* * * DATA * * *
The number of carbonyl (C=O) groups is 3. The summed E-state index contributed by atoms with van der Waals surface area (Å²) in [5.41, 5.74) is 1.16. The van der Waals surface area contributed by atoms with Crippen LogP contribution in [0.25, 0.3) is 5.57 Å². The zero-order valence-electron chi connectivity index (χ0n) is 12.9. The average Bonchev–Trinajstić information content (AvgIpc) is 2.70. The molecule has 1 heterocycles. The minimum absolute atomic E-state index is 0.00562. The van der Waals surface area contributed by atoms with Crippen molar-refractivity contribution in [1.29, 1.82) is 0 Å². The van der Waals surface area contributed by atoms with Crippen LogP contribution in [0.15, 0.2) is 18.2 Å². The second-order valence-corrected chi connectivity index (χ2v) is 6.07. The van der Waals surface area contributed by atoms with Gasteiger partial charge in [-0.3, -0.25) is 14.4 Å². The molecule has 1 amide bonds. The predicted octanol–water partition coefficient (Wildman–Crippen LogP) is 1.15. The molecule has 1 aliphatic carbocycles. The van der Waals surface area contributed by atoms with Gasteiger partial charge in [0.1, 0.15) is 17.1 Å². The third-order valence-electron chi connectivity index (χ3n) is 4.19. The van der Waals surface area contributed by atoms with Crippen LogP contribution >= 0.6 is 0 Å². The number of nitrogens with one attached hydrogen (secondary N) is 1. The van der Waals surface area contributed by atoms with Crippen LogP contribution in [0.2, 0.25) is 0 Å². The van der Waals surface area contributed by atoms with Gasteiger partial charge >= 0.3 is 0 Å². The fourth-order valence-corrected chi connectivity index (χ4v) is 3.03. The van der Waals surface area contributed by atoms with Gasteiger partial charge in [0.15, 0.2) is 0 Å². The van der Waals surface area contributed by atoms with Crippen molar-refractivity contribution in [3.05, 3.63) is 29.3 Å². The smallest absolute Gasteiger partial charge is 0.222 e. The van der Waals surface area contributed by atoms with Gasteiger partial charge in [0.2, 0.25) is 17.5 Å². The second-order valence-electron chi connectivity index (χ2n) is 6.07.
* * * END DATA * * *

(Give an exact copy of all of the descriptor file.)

The number of carbonyl (C=O) groups is 3. The summed E-state index contributed by atoms with van der Waals surface area (Å²) in [5.41, 5.74) is 1.16. The van der Waals surface area contributed by atoms with Crippen LogP contribution in [0.25, 0.3) is 5.57 Å². The zero-order valence-electron chi connectivity index (χ0n) is 12.9. The average Bonchev–Trinajstić information content (AvgIpc) is 2.70. The molecule has 1 heterocycles. The minimum absolute atomic E-state index is 0.00562. The van der Waals surface area contributed by atoms with Crippen molar-refractivity contribution in [1.29, 1.82) is 0 Å². The van der Waals surface area contributed by atoms with Crippen LogP contribution in [0.15, 0.2) is 18.2 Å². The second-order valence-corrected chi connectivity index (χ2v) is 6.07. The van der Waals surface area contributed by atoms with Gasteiger partial charge in [-0.3, -0.25) is 14.4 Å². The molecule has 1 amide bonds. The predicted octanol–water partition coefficient (Wildman–Crippen LogP) is 1.15. The molecule has 1 aliphatic carbocycles. The van der Waals surface area contributed by atoms with Gasteiger partial charge in [0.1, 0.15) is 17.1 Å². The third-order valence-electron chi connectivity index (χ3n) is 4.19. The van der Waals surface area contributed by atoms with Crippen LogP contribution >= 0.6 is 0 Å². The number of nitrogens with one attached hydrogen (secondary N) is 1. The van der Waals surface area contributed by atoms with Crippen LogP contribution in [0.2, 0.25) is 0 Å². The van der Waals surface area contributed by atoms with Gasteiger partial charge >= 0.3 is 0 Å². The fourth-order valence-corrected chi connectivity index (χ4v) is 3.03. The van der Waals surface area contributed by atoms with Gasteiger partial charge in [0.15, 0.2) is 0 Å². The van der Waals surface area contributed by atoms with Crippen molar-refractivity contribution in [3.05, 3.63) is 29.3 Å². The smallest absolute Gasteiger partial charge is 0.222 e. The van der Waals surface area contributed by atoms with Gasteiger partial charge in [0.2, 0.25) is 17.5 Å². The second-order valence-electron chi connectivity index (χ2n) is 6.07.